When a candidate for national political office makes a charge that someone has offered him something of value to influence his campaign, that has the appearance of being a potential criminal offense.

In a word, it could be bribery.

That’s true even if the candidate makes the charge against members of his own party, and party leaders say there’s no substance to it because – get this – they investigated it themselves and found it baseless.

That bizarre situation actually happened in the Democratic primary for U.S. Senate in Pennsylvania.

U.S. Rep. Joe Sestak said he was offered a federal job by an unidentified member of the Obama administration if he would drop his plan to challenge Sen. Arlen Specter for the party’s nomination.

Specter had received an endorsement from President Obama after the former GOP senator, facing a strong challenge from longtime rival Pat Toomey, switched parties last year to run as a Democrat.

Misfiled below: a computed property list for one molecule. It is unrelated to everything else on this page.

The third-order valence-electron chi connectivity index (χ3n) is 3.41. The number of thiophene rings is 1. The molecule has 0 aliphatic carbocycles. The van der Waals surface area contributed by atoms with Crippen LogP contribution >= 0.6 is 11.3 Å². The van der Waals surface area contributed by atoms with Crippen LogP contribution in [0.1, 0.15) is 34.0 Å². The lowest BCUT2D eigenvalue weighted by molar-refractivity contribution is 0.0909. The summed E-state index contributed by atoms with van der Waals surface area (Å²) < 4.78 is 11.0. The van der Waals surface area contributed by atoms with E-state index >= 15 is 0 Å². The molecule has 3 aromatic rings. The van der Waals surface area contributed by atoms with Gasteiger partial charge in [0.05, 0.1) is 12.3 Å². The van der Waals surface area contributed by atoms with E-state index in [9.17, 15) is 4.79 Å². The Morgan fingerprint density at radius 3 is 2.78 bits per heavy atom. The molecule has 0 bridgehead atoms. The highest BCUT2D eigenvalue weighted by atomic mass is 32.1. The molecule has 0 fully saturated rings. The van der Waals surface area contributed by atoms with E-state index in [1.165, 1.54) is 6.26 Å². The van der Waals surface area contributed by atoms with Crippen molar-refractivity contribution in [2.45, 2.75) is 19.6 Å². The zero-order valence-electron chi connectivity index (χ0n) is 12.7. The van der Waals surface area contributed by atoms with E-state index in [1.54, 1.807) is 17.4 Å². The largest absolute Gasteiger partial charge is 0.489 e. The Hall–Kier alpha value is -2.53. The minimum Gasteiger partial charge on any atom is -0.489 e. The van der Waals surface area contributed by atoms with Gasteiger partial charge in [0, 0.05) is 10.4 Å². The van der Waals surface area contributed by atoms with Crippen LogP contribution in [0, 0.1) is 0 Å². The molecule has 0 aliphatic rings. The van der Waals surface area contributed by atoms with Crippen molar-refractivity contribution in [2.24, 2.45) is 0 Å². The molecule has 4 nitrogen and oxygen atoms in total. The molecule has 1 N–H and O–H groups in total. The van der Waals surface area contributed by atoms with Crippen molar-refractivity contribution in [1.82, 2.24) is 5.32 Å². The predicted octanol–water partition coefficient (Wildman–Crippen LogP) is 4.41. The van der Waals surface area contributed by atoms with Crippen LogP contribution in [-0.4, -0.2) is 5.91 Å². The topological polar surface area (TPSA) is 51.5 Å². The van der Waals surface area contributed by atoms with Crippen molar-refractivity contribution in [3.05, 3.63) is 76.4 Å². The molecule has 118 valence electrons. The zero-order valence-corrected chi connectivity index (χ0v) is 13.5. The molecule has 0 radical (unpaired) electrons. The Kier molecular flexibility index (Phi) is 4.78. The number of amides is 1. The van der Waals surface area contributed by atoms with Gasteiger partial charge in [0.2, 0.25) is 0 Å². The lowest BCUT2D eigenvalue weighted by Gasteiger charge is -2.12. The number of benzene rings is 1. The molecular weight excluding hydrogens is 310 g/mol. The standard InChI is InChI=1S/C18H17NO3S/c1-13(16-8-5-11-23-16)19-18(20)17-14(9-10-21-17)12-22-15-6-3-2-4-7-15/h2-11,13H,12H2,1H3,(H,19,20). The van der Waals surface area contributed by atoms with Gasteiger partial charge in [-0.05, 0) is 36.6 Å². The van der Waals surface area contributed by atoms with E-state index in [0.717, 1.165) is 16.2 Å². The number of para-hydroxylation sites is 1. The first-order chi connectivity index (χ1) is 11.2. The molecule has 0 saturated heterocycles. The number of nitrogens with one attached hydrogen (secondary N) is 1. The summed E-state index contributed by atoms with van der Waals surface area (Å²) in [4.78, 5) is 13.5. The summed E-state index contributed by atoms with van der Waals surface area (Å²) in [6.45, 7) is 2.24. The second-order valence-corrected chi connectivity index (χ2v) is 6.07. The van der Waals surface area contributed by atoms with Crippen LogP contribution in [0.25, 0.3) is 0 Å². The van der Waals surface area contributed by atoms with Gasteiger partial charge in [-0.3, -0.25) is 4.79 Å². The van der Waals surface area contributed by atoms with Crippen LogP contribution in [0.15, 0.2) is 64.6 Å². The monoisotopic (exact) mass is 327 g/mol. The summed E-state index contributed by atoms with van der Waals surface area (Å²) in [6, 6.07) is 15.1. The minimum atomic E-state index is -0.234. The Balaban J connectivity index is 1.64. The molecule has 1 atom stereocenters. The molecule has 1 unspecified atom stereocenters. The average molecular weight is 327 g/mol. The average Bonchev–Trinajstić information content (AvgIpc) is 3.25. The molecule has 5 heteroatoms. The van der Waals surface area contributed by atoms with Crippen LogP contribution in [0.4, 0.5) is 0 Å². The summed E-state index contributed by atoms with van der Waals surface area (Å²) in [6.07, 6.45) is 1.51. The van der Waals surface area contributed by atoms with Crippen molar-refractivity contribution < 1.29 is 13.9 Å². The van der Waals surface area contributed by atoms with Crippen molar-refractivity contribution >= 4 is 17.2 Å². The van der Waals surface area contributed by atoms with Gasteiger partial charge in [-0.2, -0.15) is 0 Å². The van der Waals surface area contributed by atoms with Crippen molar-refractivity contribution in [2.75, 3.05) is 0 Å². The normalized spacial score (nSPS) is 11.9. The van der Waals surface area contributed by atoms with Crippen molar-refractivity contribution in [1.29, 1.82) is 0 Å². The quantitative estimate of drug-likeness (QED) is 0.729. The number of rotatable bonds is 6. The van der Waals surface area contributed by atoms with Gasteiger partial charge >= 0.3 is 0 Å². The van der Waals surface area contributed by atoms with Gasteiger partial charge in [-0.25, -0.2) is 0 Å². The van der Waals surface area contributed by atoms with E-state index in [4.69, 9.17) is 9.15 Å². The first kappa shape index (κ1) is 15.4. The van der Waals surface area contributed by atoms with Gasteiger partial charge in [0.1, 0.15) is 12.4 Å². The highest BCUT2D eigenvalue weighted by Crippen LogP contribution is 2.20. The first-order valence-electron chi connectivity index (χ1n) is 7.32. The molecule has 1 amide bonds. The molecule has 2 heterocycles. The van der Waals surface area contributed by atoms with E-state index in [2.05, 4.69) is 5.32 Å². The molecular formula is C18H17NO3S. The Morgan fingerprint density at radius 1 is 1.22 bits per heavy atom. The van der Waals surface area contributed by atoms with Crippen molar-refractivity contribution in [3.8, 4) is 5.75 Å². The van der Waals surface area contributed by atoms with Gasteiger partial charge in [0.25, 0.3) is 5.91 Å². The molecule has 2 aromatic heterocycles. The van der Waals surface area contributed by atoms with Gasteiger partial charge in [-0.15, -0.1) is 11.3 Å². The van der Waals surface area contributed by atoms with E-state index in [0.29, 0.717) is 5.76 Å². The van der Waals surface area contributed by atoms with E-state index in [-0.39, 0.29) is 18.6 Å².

Since the primary, which Sestak easily won, he has repeated the job-offer charge on national television, but so far has refused to identify the person who made the offer – casting considerable doubt on the accuracy of his claim.

Nevertheless, he made the charge and has repeated it, and the potential offense is critical enough that administration stonewalling only adds credence to the allegation. 

Sestak did say in response to an interviewer’s question that he would cooperate with a Justice Department probe of the claim, but so far the administration has said it has no plans to pursue the issue.

That’s not the right answer. Brushing this aside only makes it a permanent stain on the reputation of a president whose claims to political purity were a foundation of his campaign for office.

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